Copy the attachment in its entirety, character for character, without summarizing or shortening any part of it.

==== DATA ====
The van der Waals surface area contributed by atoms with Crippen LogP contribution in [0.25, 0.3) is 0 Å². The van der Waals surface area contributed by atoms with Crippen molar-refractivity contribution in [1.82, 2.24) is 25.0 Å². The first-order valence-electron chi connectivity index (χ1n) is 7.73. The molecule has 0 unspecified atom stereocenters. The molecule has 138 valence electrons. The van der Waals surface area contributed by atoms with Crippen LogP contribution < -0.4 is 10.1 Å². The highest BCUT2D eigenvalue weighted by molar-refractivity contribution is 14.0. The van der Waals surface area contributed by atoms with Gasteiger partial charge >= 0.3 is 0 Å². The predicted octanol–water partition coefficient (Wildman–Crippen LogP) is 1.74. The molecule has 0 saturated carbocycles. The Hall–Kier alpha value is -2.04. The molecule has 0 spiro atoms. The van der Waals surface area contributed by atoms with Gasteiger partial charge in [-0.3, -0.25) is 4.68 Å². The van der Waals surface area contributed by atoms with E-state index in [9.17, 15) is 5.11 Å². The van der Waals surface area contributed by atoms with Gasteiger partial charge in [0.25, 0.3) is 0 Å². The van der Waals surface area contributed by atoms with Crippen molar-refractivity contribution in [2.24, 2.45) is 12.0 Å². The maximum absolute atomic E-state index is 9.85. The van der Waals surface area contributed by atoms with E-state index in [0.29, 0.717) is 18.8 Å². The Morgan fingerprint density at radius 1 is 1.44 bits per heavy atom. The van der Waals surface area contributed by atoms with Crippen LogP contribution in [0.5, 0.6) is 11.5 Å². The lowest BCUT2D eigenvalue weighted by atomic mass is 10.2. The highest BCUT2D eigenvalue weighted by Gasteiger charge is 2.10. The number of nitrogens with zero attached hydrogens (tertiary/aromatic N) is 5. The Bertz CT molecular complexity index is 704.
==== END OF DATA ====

The van der Waals surface area contributed by atoms with Crippen LogP contribution in [0.25, 0.3) is 0 Å². The van der Waals surface area contributed by atoms with Crippen molar-refractivity contribution in [1.82, 2.24) is 25.0 Å². The first-order valence-electron chi connectivity index (χ1n) is 7.73. The molecule has 0 unspecified atom stereocenters. The molecule has 138 valence electrons. The van der Waals surface area contributed by atoms with Crippen LogP contribution < -0.4 is 10.1 Å². The highest BCUT2D eigenvalue weighted by molar-refractivity contribution is 14.0. The van der Waals surface area contributed by atoms with Gasteiger partial charge >= 0.3 is 0 Å². The predicted octanol–water partition coefficient (Wildman–Crippen LogP) is 1.74. The molecule has 0 saturated carbocycles. The Hall–Kier alpha value is -2.04. The molecule has 0 spiro atoms. The van der Waals surface area contributed by atoms with Gasteiger partial charge in [-0.3, -0.25) is 4.68 Å². The van der Waals surface area contributed by atoms with E-state index in [9.17, 15) is 5.11 Å². The van der Waals surface area contributed by atoms with Gasteiger partial charge in [0.25, 0.3) is 0 Å². The van der Waals surface area contributed by atoms with Crippen molar-refractivity contribution in [2.24, 2.45) is 12.0 Å². The maximum absolute atomic E-state index is 9.85. The van der Waals surface area contributed by atoms with E-state index in [0.29, 0.717) is 18.8 Å². The Morgan fingerprint density at radius 1 is 1.44 bits per heavy atom. The van der Waals surface area contributed by atoms with Crippen LogP contribution in [0.5, 0.6) is 11.5 Å². The lowest BCUT2D eigenvalue weighted by atomic mass is 10.2. The highest BCUT2D eigenvalue weighted by Gasteiger charge is 2.10. The number of nitrogens with zero attached hydrogens (tertiary/aromatic N) is 5. The Bertz CT molecular complexity index is 704.